Nearly all national regulators in the European Union have followed the lead of the European Securities and Markets Authority and taken steps to thwart the marketing, distribution or sale of binary options and CFDs to retail clients. ESMA, however, is not satisfied and wants powers to make them do more.
The supra-national regulator has used the occasion of its report on EU product intervention policy in connection with the Markets in Financial Instruments Regulation to ask the top echelons of the EU to "address the risk of arbitrage between MiFID firms and fund management companies." This is a lament that national regulators are treating their firms differently in the field of product intervention, even though (unlike ESMA) they are empowered by Article 42 of MiFIR to prohibit or restrict the marketing, distribution or sale of financial instruments or any type of financial activity or practice permanently. ESMA's powers are temporary and currently set at three months (although this is eternally renewable); ESMA wants the limit bumped up to 18 at least. Its highest aspiration is for the EU to "facilitate the transformation of temporary measures into permanent ones."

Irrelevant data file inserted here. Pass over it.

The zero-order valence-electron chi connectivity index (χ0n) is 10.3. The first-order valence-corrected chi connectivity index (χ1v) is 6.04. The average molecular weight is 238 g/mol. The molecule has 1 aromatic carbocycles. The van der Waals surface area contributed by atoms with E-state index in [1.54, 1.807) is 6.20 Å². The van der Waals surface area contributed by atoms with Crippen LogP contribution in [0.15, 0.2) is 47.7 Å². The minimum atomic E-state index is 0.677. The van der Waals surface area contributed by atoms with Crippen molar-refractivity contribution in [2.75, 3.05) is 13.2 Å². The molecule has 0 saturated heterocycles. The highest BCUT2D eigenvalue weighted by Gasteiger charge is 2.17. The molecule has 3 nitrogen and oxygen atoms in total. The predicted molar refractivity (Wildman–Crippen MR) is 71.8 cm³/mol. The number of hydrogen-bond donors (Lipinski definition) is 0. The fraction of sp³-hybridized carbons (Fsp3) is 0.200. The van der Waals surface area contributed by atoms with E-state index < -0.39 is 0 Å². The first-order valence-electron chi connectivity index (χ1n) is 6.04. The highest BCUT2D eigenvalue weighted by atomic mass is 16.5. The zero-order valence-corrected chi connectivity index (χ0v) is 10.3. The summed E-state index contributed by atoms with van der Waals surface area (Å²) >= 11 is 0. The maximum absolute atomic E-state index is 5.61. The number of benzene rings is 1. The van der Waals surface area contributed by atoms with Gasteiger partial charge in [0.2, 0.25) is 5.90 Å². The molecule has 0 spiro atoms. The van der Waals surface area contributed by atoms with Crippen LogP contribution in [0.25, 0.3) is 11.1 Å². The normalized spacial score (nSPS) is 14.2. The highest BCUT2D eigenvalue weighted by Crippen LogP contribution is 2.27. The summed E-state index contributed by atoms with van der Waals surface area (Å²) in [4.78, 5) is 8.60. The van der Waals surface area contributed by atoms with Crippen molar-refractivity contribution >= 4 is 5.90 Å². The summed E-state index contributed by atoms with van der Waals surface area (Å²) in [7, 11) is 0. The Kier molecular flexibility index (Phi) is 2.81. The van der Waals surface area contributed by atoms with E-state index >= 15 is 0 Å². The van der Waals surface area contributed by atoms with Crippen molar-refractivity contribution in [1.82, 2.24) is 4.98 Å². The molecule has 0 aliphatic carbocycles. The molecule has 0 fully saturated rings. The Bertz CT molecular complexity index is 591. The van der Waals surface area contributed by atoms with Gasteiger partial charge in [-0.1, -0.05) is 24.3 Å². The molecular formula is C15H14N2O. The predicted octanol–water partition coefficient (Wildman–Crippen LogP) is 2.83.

It is also asking the EU for "further clarification of the application of product intervention measures to firms acting on a cross-border basis," powers to force any national regulator it likes to "adopt a measure" that it has already adopted, and a clear interpretation of the wording of Article 40(3) of MiFIR.
This last dictates ESMA's powers in respect of product intervention. It obliges ESMA to prove that any action it takes:
- does not have a detrimental effect on the efficiency of financial markets or on investors that is disproportionate to the benefits of the action;
- does not create a risk of regulatory arbitrage; and
- has the permission of various public bodies that make decisions about agricultural commodity derivatives - a very European preoccupation.